And this is where New Delhi has no one but itself to blame. It simply hasn’t told its story. The art of public relations is alien to the Indian establishment.
In this frenzied environment where plotting media exposure is an art, Indian politicians and diplomats seem out of synch with their determined refusal to do make their case. Even the relative novices on the scene, Hamid Karzai and Ahmad Chalabi did better. Chalabi, fast slipping out of American control, used the megaphone of the New York Times to say he doesn’t want "foreign troops" in his Iraq.
In the eight days that Vajpayee was in New York, he made many speeches, delivered them indifferently except when he was speaking extempore but he gave no interviews to US journalists, met no editorial boards of influential newspapers and generally stayed hidden. Yes, Indian strategists were shielding Vajpayee from the glare of western media lest his long pauses obfuscate India’s case even more.
At his sole press conference, meant only for the Indian media, there was a three-way eye contact set up among Principal Secretary Brajesh Mishra, Foreign Minister Yashwant Sinha and Spokesman Navtej Sarna to decide when the prime minister had finished answering a question. Many times, their combined skills failed and they made the wrong call. Yes, in this state Vajpayee can’t tackle the television sound bite brigade where a five-minute interview could become an eternity.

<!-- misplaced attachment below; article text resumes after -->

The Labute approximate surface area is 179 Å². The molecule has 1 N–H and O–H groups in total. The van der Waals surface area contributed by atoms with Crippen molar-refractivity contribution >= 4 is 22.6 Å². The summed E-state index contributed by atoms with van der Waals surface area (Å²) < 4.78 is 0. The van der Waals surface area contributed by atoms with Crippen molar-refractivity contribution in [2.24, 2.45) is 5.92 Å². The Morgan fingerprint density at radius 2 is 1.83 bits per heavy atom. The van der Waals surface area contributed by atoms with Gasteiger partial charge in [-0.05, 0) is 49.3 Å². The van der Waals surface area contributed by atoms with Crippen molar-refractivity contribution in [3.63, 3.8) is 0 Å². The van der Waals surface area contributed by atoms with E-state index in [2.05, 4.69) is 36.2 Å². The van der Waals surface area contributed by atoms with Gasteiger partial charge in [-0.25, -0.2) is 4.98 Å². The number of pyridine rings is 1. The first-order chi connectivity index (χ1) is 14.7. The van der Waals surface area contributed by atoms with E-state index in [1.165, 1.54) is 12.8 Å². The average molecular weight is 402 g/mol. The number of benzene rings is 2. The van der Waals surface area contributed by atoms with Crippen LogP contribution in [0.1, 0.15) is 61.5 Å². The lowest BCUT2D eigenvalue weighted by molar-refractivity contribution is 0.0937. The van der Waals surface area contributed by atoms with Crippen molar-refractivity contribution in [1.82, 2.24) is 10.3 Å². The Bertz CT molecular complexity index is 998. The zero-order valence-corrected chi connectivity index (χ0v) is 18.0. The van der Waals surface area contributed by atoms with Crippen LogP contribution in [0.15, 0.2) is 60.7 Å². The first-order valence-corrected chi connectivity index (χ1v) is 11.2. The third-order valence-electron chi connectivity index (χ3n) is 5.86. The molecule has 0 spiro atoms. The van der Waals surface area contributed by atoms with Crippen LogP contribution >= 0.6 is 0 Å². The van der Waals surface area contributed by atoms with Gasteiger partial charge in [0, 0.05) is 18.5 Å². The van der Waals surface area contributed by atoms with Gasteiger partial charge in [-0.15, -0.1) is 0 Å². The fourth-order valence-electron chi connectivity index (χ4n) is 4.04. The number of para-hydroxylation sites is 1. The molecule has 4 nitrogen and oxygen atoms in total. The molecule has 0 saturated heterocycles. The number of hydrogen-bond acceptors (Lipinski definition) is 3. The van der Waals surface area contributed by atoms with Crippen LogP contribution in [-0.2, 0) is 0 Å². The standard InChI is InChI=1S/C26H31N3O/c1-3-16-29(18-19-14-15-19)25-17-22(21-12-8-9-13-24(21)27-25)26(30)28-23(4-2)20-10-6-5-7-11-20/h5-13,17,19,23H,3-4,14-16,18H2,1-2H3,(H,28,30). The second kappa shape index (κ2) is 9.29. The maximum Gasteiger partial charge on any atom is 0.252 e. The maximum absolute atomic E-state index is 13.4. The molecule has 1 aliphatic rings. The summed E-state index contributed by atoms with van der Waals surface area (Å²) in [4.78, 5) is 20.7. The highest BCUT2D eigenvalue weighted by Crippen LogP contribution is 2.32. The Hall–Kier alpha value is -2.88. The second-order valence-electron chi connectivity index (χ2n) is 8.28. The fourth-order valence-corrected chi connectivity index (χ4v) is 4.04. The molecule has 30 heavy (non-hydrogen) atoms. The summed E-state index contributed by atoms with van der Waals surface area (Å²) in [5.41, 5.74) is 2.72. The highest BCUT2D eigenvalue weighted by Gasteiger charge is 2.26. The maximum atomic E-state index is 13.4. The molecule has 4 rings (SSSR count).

But the question remains: why couldn’t he meet American print journalists and senior editors? They are a patient breed specially if there is a good story to tell. And now India does -- it is a strategic ally of the US, it is a victim of another US ally’s machinations, it is a serious contender for an expanded UN Security Council and its trade with the US is growing despite a withering downturn in the American economy.
And if language was an issue, surely a young, skilled translator could be found to convey Vajpayee‘s charming sense of humour and political wisdom in English. But no, he remained obscured from the public eye and yet another visit went by as all have in the past -- unnoticed and unsung. He did meet his extended family and various BJP operatives abroad who will help in fund-raising for the election.